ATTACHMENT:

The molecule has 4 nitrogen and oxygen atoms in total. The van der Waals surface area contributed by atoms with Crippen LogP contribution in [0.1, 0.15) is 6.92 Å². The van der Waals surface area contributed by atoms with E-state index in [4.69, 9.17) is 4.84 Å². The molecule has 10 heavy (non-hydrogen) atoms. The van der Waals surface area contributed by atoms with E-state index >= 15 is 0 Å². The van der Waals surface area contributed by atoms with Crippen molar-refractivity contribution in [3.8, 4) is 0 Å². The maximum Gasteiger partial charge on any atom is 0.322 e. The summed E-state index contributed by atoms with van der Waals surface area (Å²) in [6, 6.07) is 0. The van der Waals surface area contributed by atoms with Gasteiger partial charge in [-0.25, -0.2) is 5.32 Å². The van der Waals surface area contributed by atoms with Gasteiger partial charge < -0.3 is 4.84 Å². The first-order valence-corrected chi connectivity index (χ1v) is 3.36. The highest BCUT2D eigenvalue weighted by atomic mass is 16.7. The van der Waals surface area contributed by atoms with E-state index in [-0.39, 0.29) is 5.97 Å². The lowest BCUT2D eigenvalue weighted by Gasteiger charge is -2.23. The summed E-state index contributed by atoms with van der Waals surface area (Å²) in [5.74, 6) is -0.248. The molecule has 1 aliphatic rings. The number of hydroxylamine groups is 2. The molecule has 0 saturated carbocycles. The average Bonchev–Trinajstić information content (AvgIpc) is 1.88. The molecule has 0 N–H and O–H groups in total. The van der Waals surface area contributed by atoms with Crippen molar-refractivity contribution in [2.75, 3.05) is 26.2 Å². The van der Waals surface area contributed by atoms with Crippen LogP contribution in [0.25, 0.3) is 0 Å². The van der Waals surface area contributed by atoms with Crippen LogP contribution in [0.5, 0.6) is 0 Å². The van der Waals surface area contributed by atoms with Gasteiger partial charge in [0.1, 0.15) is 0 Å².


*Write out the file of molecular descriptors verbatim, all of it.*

The molecule has 4 nitrogen and oxygen atoms in total. The van der Waals surface area contributed by atoms with Crippen LogP contribution in [0.1, 0.15) is 6.92 Å². The van der Waals surface area contributed by atoms with E-state index in [4.69, 9.17) is 4.84 Å². The molecule has 10 heavy (non-hydrogen) atoms. The van der Waals surface area contributed by atoms with E-state index >= 15 is 0 Å². The van der Waals surface area contributed by atoms with Crippen molar-refractivity contribution in [3.8, 4) is 0 Å². The maximum Gasteiger partial charge on any atom is 0.322 e. The summed E-state index contributed by atoms with van der Waals surface area (Å²) in [6, 6.07) is 0. The van der Waals surface area contributed by atoms with Gasteiger partial charge in [-0.25, -0.2) is 5.32 Å². The van der Waals surface area contributed by atoms with Gasteiger partial charge < -0.3 is 4.84 Å². The first-order valence-corrected chi connectivity index (χ1v) is 3.36. The highest BCUT2D eigenvalue weighted by atomic mass is 16.7. The van der Waals surface area contributed by atoms with E-state index in [-0.39, 0.29) is 5.97 Å². The lowest BCUT2D eigenvalue weighted by Gasteiger charge is -2.23. The summed E-state index contributed by atoms with van der Waals surface area (Å²) in [5.74, 6) is -0.248. The molecule has 1 aliphatic rings. The number of hydroxylamine groups is 2. The molecule has 0 saturated carbocycles. The average Bonchev–Trinajstić information content (AvgIpc) is 1.88. The molecule has 0 N–H and O–H groups in total. The van der Waals surface area contributed by atoms with Crippen molar-refractivity contribution in [2.75, 3.05) is 26.2 Å². The van der Waals surface area contributed by atoms with Crippen LogP contribution in [0.25, 0.3) is 0 Å². The van der Waals surface area contributed by atoms with Crippen LogP contribution in [0.5, 0.6) is 0 Å². The van der Waals surface area contributed by atoms with Gasteiger partial charge in [0.1, 0.15) is 0 Å².